Kubernetes Part 1

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kubernetes linux foundation distributed systems docker containerization

First of all, why Kubernetes?

In Greek, the word means Helmsman. Kubernetes or K8s is used to orchestrate containers, connecting them through different hosts, different machines, scaling and deploying applications without downtime. It is so power simply because it abstracts away an extremely layer for many developers, while allowing easy customization for different needs.

The architecture of K8s is highly different from how to traditional environment would work for an application. If a application requires more resources to handle more traffic, it will be moved to a larger server and the application will need to be tuned for performance. If the application scales at an exponential pace, it will have to move on to bigger and more dedicated hardware. With K8s, it usess microservices, which are many small servers to handle the numerous requests. Instead of a few Apache web server with many httpd daemons to respond to the traffic, it will be many nginx servers.

Kubernetes communication and configuration information is stored in YAML format, and K8s itself is written in Golang.

To understand Kubernetes, we must first understand Docker - it is a way to package, ship and deploy applications. K8s just manages them at scale and runs it in a distributed fashion.

High Level Architecture of Kubernetes:

Image of Working

K8s is composed of a central manager (primary) and worker nodes (replica). This manager runs the API server, a scheduler, some controllers and a storage system. Kubernetes exposes a API, and we can use kubectl commands to communicate with this API.

kube-scheduler managers the requests for running containers going into the API and delegates to the correct node.

There are two processes in the node of each cluster:

  • kubelet - recieves requets to run containers, manages resources
  • kube-proxy - creates and manages networking rules to expose the container to the network

There is a important concept central to k8s - Pods. A Pods is an object that consists of one or more containers which share an IP address, access to storage and namespace. Usually there a container in the Pod runs the main application, while there may be smaller containers to support the main application.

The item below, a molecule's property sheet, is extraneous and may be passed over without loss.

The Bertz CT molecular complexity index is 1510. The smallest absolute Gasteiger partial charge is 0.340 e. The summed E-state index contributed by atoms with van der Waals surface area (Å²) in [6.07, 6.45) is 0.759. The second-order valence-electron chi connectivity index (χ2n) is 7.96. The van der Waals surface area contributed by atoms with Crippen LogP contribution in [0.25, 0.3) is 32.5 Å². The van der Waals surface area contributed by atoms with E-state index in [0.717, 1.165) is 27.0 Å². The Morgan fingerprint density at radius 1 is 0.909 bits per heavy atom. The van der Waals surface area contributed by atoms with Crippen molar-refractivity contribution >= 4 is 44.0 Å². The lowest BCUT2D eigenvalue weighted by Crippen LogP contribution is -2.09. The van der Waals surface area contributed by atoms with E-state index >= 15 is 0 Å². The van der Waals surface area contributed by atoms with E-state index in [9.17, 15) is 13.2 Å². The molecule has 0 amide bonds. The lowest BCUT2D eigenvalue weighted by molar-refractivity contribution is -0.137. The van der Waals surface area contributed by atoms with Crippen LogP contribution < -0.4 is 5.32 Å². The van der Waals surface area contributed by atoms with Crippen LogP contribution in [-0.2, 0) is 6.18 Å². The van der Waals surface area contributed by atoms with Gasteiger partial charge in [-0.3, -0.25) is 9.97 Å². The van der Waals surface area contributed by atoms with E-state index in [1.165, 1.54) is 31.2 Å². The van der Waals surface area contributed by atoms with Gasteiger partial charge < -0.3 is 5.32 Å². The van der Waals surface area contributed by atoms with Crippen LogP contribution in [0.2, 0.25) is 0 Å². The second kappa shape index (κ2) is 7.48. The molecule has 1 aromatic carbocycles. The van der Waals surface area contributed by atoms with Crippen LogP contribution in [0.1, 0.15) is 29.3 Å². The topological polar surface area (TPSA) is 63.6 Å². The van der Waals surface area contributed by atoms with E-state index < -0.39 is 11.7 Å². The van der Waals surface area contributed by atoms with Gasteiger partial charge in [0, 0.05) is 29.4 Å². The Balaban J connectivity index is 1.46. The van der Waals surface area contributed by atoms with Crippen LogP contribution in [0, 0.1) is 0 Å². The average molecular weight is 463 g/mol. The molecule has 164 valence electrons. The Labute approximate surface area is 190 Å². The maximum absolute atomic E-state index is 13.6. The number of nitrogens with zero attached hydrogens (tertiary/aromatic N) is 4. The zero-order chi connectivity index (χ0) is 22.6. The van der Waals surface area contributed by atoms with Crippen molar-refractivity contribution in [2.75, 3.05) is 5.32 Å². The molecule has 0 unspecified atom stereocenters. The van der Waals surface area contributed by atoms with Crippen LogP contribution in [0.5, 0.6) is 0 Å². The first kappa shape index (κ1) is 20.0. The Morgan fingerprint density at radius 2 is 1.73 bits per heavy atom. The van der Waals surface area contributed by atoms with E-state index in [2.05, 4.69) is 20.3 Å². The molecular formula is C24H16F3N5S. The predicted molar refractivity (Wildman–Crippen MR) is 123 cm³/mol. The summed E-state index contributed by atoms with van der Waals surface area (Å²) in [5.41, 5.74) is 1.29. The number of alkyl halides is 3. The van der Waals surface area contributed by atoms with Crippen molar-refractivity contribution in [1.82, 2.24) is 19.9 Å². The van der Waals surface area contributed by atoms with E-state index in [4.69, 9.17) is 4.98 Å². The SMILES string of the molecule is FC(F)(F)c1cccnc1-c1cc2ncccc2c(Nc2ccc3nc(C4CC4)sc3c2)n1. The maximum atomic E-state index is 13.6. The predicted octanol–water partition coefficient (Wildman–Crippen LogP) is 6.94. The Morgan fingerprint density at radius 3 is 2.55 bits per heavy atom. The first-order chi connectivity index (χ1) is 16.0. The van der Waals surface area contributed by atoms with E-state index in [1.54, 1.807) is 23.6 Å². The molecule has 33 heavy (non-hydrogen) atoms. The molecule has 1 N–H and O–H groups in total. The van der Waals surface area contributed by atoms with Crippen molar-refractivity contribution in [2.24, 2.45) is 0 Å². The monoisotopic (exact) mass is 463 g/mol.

Important terms:

Master Node (Primary Node): contains the kube-apiserver, kube-scheduler and etcd database. Used to run server and manager processes for the cluster.

kube-apiserver: Services REST operators and provides information about cluster’s shared state. All actions are accepted and validated by this agent and it is the only connection to the etcd database

kube-scheduler: a scheduler using an algorithm to determine which node will host the Pod of containers (can be customized).

etcd: A high available key-value store, extremely persistent. There is a master database, along with follower databases.

Controllers: are used to manage the orchestration. Each controller pings the kube-apiserver for a particular object state until the declared state matches the current state.

ReplicaSet: A controller that deploys and restart containers until there are the required about of containers running. Deployments are used to ensure that resources are available before deploying a ReplicaSet.

Job: Single or recurring tasks, can also be a CronJob (scheduled by time)

kube-controller-manager: A daemon that interacts with kube-apiserver to determine state of the cluster. if the state does not match the desired, the kube-controller-manager will try to match the desired state using the controller.

kube-proxy: Is in charge of managing the network connectivity to the containers using iptables.

kubelet: makes sure that the containers that are required to run is running, communicates with the Container Engine to do so. It accepts API calls for Pod specifications, and will provision and configure a node until the Pod specifications are met.

Worker Node (Replica Node): All worker node run the kubelet and kube-proxy and the Container Engine.

Supervisord: A lightweight process monitor to monitor kubelet and docker processes.

Pods: Pods are the smallest unit K8s works with. It has a one container per process architecture. There is also only one IP address per Pod. With more than one container, they must share the IP address, and they can communicate with each other using (Inter-process communication) IPC or shared filesystem. We may use sidecars in containers (a helper task) like logging as a seperate container to help the primary application.

Services: A service is an agent that connects resources and handles scaling. It triggers when Pods dies and a replacement is spawned for handling a portion of traffic. It has resource control, as well as security policies too.

Controllers: We use controlers to check if there are differences between specification of the object and the object itself. It uses a DeltaFIFO queue, where the downstream and the source are compared. The process receives a object, with is array of delta from the FIFO queue. If the delta is not of Deleted, the logic of the controller is used to modify the some object until it matches the specification.

Informer: It uses the API server as a source to request a state of a object.

Workerqueue: Uses a key to hand out tasks to different workers.

Networking Setup: The network will need to solve three main challenges in Kubernetes:

  • container-to-container communications (Solved using Pod)
  • pod-to-pod communications
  • external-to-pod communications